February 26th, 2009 in Breaking News, Disarming Civilians

FREE PRESS INTERNATIONAL
Home About FPI Global Emergency Targeted Populations

NY Times attempt to disarm America?

U.S. Is Arms Bazaar for Mexican Cartels - NYTimes.com.

PHOENIX — The Mexican agents who moved in on a safe house full of drug dealers last May were not prepared for the fire power that greeted them.

When the shooting was over, eight agents were dead. Among the guns the police recovered was an assault rifle traced back across the border to a dingy gun store here called X-Caliber Guns.

Now, the owner, George Iknadosian, will go on trial on charges he sold hundreds of weapons, mostly AK-47 rifles, to smugglers, knowing they would send them to a drug cartel in the western state of Sinaloa. The guns helped fuel the gang warfare in which more than 6,000 Mexicans died last year.

Mexican authorities have long complained that American gun dealers are arming the cartels. This case is the most prominent prosecution of an American gun dealer since the United States promised Mexico two years ago it would clamp down on the smuggling of weapons across the border. It also offers a rare glimpse of how weapons delivered to American gun dealers are being moved into Mexico and wielded in horrific crimes.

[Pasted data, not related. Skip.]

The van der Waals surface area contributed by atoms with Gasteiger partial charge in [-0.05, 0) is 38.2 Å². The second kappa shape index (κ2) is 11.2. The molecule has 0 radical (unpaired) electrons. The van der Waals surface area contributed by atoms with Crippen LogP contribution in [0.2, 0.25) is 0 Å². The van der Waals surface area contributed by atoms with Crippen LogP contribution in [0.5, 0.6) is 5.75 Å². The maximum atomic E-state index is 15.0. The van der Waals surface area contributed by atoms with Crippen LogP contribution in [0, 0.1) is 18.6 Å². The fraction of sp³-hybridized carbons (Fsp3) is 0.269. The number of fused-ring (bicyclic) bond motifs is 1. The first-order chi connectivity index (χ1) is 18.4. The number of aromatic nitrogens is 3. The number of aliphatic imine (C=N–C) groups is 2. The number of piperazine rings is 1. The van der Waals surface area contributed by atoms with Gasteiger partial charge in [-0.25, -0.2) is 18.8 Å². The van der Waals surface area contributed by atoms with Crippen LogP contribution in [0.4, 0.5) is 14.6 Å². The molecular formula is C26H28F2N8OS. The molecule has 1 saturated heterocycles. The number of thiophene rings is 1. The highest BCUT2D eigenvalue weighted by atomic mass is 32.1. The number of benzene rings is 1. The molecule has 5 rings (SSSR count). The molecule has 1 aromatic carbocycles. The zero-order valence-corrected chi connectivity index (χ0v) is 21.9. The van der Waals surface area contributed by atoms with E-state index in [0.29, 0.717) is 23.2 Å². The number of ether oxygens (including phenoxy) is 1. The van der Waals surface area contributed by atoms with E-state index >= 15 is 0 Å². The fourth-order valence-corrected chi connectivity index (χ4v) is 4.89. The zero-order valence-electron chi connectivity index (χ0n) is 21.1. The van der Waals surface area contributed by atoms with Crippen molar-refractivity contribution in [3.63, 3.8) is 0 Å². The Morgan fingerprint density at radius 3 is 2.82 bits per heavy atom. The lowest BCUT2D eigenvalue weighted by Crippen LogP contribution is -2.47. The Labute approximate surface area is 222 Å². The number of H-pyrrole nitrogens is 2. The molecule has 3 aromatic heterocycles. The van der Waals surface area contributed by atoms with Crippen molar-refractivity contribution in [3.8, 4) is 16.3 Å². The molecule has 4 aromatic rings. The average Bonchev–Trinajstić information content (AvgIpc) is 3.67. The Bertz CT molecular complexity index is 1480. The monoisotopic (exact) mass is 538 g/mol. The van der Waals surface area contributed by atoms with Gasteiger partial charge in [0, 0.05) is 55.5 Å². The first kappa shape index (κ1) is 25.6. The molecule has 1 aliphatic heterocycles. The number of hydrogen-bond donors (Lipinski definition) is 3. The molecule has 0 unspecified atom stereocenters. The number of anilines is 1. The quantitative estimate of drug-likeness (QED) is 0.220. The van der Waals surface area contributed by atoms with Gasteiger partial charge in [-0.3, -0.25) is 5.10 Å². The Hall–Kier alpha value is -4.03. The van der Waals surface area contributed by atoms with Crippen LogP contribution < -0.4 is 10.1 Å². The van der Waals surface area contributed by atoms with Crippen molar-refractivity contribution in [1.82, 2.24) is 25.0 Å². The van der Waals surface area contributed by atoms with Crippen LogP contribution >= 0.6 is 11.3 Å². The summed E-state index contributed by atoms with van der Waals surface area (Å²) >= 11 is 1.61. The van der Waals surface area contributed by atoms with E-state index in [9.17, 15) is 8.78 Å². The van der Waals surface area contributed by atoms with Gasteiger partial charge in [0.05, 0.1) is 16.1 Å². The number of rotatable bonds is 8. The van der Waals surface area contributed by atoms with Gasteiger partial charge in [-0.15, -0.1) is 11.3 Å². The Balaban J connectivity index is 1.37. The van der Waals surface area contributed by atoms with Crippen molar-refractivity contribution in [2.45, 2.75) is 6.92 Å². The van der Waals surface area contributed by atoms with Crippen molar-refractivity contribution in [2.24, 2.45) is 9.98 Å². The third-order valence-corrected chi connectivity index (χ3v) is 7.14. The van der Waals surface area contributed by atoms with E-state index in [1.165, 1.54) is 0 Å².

“We had a direct pipeline from Iknadosian to the Sinaloa cartel,” said Thomas G. Mangan, a spokesman for the federal Bureau of Alcohol, Tobacco, Firearms and Explosives in Phoenix.

Drug gangs seek out guns in the United States because the gun-control laws are far tougher in Mexico. Mexican civilians must get approval from the military to buy guns and they cannot own large-caliber rifles or high-powered pistols, which are considered military weapons.

The ease with which Mr. Iknadosian and two other men transported weapons to Mexico over a two-year period illustrates just how difficult it is to stop the illicit trade, law enforcement officials here say.

The gun laws in the United States allow the sale of multiple military-style rifles to American citizens without reporting the sales to the government, and the Mexicans search relatively few cars and trucks going south across their border.